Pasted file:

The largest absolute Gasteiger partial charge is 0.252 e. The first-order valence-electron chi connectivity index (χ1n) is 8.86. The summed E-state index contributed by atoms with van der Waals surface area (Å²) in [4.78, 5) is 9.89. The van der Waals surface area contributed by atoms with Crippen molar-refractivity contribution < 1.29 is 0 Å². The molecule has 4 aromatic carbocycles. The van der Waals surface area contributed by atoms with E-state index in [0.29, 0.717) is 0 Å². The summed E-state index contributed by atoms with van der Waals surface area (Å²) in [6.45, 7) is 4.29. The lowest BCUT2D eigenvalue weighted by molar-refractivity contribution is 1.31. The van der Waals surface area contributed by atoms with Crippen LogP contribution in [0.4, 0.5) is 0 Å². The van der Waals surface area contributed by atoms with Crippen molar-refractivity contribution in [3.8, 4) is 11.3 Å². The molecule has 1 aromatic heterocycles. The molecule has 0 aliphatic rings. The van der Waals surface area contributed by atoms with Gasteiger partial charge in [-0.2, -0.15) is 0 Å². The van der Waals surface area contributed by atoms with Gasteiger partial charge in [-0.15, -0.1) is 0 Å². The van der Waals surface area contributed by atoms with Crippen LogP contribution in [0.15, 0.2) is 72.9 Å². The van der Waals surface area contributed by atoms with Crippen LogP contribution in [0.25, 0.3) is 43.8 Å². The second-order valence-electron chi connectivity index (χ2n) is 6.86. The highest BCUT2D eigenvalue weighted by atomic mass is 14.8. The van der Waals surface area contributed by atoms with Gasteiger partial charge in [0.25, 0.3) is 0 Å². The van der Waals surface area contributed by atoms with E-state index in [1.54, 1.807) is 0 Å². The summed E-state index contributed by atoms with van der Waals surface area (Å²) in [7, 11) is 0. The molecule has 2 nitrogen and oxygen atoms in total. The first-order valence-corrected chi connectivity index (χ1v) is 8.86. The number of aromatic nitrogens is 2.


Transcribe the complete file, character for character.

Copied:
The largest absolute Gasteiger partial charge is 0.252 e. The first-order valence-electron chi connectivity index (χ1n) is 8.86. The summed E-state index contributed by atoms with van der Waals surface area (Å²) in [4.78, 5) is 9.89. The van der Waals surface area contributed by atoms with Crippen molar-refractivity contribution < 1.29 is 0 Å². The molecule has 4 aromatic carbocycles. The van der Waals surface area contributed by atoms with E-state index in [0.29, 0.717) is 0 Å². The summed E-state index contributed by atoms with van der Waals surface area (Å²) in [6.45, 7) is 4.29. The lowest BCUT2D eigenvalue weighted by molar-refractivity contribution is 1.31. The van der Waals surface area contributed by atoms with Crippen LogP contribution in [0.4, 0.5) is 0 Å². The van der Waals surface area contributed by atoms with Crippen molar-refractivity contribution in [3.8, 4) is 11.3 Å². The molecule has 1 aromatic heterocycles. The molecule has 0 aliphatic rings. The van der Waals surface area contributed by atoms with Gasteiger partial charge in [-0.2, -0.15) is 0 Å². The van der Waals surface area contributed by atoms with Gasteiger partial charge in [-0.15, -0.1) is 0 Å². The van der Waals surface area contributed by atoms with Crippen LogP contribution in [0.15, 0.2) is 72.9 Å². The van der Waals surface area contributed by atoms with Crippen LogP contribution in [0.25, 0.3) is 43.8 Å². The second-order valence-electron chi connectivity index (χ2n) is 6.86. The highest BCUT2D eigenvalue weighted by atomic mass is 14.8. The van der Waals surface area contributed by atoms with Gasteiger partial charge in [0.25, 0.3) is 0 Å². The van der Waals surface area contributed by atoms with E-state index in [1.54, 1.807) is 0 Å². The summed E-state index contributed by atoms with van der Waals surface area (Å²) in [7, 11) is 0. The molecule has 2 nitrogen and oxygen atoms in total. The first-order valence-corrected chi connectivity index (χ1v) is 8.86. The number of aromatic nitrogens is 2.